Vaccination Age Lowered
By Eva Mandelbaum
For the past year, getting vaccinated has been nothing but a seemingly unrealistic
dream to many, especially teenagers. The COVID-19 Pandemic has put everyone’s lives on hold and has robbed people of a sense of normalcy in their day-to-day lives. Most people look back upon their teenage years with nostalgia for the fun times spent going out with friends and spending time with loved ones. For current teens, these gatherings have been swapped for social distancing and times of fear and isolation. High school and college students have not gotten the normal experiences of being teenagers, but with the vaccination eligibility groups now down to ages 12+, this might change.
Beginning Tuesday, April 6, teenagers ages 16 and up have been eligible for receiving the Pfizer-BioNTech vaccine, and Monday May 10, the FDA authorized the use of the same vaccine for adolescents aged 12-15. This is not only a big deal for the recipients of the vaccines, but for schools as well. On May 4, White Plains High School was among the first high schools in the region and the first in the county to offer an onsite COVID-19 vaccination clinic for students and staff. To Lohud, Principal Martinez explained, “If we’re able to provide the students an opportunity to visit family, to work a job this summer, to safely attend college, to me, it’s worth it for a school to provide that.”
Although schools have been opening back up, there are still many students who have chosen to remain virtual. With high school students getting vaccinated, the question lurking in peoples’ minds is: “will the sense of comfort that comes along with being vaccinated increase the number of students attending school?” According to Burbio, which monitors 1,200 school districts in the country, the national average of in-person students is 59.2 percent as of May 12. Additionally, virtual learning has decreased significantly. This holds the promise of more of a sense of normalcy in the foreseeable future. How do students feel about these recent changes?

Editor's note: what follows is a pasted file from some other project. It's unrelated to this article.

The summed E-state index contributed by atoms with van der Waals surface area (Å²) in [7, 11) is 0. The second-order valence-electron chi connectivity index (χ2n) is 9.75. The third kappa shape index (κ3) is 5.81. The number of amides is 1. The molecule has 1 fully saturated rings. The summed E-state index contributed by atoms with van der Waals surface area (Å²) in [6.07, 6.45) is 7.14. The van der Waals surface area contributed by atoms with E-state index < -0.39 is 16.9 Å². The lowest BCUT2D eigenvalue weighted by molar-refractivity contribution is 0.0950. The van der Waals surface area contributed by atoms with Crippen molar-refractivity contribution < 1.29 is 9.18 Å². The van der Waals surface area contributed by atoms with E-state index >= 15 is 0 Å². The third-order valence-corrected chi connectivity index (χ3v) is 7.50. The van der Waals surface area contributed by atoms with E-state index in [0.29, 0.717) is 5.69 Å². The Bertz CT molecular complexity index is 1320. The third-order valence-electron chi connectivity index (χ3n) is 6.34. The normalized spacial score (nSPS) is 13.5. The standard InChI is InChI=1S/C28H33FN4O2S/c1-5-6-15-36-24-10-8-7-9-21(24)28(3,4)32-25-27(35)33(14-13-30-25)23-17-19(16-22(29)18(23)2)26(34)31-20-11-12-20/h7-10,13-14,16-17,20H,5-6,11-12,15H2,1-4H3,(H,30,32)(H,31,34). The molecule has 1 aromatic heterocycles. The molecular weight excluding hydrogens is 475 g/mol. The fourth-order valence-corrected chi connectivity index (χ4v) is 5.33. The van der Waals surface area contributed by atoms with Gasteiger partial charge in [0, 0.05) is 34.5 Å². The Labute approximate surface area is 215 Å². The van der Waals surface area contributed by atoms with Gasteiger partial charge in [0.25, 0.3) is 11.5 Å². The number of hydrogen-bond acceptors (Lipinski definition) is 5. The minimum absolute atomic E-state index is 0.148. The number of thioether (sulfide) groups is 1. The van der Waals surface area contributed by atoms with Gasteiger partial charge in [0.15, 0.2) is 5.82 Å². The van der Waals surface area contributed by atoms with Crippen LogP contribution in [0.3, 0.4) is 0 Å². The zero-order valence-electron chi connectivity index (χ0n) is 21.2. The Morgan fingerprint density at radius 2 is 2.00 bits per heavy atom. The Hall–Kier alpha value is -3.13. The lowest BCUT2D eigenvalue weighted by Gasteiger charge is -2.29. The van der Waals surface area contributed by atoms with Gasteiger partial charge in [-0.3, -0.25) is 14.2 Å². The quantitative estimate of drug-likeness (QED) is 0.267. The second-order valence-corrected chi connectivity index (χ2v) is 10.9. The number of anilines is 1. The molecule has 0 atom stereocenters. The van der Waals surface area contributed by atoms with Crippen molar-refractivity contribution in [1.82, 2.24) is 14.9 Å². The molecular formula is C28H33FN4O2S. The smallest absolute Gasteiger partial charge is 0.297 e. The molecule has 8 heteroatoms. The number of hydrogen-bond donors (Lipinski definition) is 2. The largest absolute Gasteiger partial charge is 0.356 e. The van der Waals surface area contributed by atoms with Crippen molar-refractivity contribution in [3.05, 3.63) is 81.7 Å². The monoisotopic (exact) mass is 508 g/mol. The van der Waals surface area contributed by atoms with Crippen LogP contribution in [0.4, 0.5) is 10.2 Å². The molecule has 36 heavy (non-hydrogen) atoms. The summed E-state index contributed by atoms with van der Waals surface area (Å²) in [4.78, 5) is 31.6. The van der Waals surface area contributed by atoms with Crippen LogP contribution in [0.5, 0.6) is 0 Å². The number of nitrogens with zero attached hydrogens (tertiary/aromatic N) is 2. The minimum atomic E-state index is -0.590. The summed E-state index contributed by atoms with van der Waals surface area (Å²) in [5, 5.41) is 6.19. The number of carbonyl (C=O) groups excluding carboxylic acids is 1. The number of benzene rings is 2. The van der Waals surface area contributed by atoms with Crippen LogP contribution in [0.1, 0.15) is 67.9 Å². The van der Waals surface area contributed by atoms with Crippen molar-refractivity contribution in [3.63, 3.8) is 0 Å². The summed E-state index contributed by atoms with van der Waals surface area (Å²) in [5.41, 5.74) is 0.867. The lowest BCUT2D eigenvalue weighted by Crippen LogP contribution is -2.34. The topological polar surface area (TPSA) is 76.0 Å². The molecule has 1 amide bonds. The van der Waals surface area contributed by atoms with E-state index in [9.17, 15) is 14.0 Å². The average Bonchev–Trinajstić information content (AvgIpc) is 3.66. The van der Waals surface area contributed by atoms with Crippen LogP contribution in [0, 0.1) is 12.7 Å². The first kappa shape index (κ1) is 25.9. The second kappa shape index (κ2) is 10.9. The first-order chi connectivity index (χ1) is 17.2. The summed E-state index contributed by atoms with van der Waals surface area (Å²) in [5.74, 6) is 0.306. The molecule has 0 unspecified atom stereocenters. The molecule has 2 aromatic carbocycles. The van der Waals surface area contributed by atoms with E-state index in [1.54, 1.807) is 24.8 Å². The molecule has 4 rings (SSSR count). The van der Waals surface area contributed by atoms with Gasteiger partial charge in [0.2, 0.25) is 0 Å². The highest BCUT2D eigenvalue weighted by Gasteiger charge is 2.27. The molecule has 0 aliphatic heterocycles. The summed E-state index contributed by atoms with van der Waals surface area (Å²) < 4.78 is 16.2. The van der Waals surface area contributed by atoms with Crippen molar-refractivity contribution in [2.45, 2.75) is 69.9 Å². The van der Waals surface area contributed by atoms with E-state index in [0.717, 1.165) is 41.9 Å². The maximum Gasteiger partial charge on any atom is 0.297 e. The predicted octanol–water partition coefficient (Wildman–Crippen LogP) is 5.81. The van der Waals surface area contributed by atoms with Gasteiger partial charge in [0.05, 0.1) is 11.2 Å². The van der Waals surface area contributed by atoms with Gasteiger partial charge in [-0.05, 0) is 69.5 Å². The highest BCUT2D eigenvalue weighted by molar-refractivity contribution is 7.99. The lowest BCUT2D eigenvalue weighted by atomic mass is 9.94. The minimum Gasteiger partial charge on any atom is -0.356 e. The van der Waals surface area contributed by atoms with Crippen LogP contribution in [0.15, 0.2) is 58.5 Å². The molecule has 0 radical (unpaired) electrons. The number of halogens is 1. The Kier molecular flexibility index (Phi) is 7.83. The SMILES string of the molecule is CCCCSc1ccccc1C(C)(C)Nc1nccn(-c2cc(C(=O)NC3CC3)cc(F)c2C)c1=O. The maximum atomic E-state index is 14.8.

One White Plains High School freshman shared that she feels like the pandemic has caused her to miss out on a lot of what she expected high school to be like, but she’s excited about being able to get vaccinated. She also encourages her classmates to get vaccinated. Another freshman explained, “I’m excited about getting vaccinated because I feel like it’s a step forward toward normalcy and I feel like a lot of people I know around me have been able to get vaccinated and it’s encouraged me to want to become vaccinated as well. I’m just excited to be able to get vaccinated so I can take part in somewhat normal activities.”
According to Kff.org, adolescents getting vaccinated “will represent an important first step in reaching children more generally in the U.S. and increasing population immunity.” To get your life as a teen back, consider getting vaccinated. It will not only protect you, but it can save lives. As one student stated, “We can only live so long under these conditions, and we need to get our lives back. If we have the accessibility to do so, why not take advantage of that?”